Mathematics is, undeniably, a fundamental skill that a learner should acquire and master. Its purposes, since the era when man learned to write his annals, cannot be overemphasized. As the constructivist theory of Jerome Bruner (1966) states, learners construct new ideas based upon their current or past undertakings. Hence, learners should explore independently the intricacies of the subject.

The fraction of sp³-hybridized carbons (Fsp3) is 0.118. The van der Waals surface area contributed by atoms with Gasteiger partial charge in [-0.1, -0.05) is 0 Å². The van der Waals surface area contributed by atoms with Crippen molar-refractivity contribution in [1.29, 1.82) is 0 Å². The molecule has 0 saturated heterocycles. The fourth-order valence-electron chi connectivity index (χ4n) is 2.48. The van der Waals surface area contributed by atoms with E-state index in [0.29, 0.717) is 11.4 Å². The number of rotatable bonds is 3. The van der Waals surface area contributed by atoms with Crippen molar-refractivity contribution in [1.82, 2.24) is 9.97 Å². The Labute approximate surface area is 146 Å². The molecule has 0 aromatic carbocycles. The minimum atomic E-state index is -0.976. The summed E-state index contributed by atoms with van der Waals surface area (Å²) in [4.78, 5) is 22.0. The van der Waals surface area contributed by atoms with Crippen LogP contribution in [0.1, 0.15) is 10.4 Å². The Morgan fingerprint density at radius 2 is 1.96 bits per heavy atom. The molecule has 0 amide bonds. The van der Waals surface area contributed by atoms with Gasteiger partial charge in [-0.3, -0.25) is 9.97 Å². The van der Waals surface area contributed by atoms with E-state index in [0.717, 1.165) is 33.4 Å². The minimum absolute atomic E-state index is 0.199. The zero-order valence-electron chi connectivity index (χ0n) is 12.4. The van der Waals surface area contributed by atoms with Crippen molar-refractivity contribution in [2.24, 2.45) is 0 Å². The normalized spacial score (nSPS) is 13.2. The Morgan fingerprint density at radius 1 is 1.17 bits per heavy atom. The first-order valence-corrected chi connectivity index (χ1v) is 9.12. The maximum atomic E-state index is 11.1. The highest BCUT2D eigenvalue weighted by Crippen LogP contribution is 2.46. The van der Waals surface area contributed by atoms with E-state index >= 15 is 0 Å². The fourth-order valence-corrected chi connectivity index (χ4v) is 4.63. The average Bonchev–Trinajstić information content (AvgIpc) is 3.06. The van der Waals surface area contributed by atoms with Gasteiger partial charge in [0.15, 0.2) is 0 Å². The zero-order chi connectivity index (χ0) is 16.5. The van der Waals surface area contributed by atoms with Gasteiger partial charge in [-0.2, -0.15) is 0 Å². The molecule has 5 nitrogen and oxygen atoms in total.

This study covered the performances of selected 34 college students in learning exponential-logarithmic equations. As revealed by the results: pre-test and post-test performances averaged differently; the null hypothesis of no significant difference between the two performances was rejected. The null hypothesis stating that the interventions used have equal influence to post-test results was accepted; the most predominant behavioral changes were determination, organization of thoughts, self-confidence, and humility; all interventions used were assessed to be effective. As concluded, a significant difference exists between the two performances and that the interventions have equal influence over the post-test performances.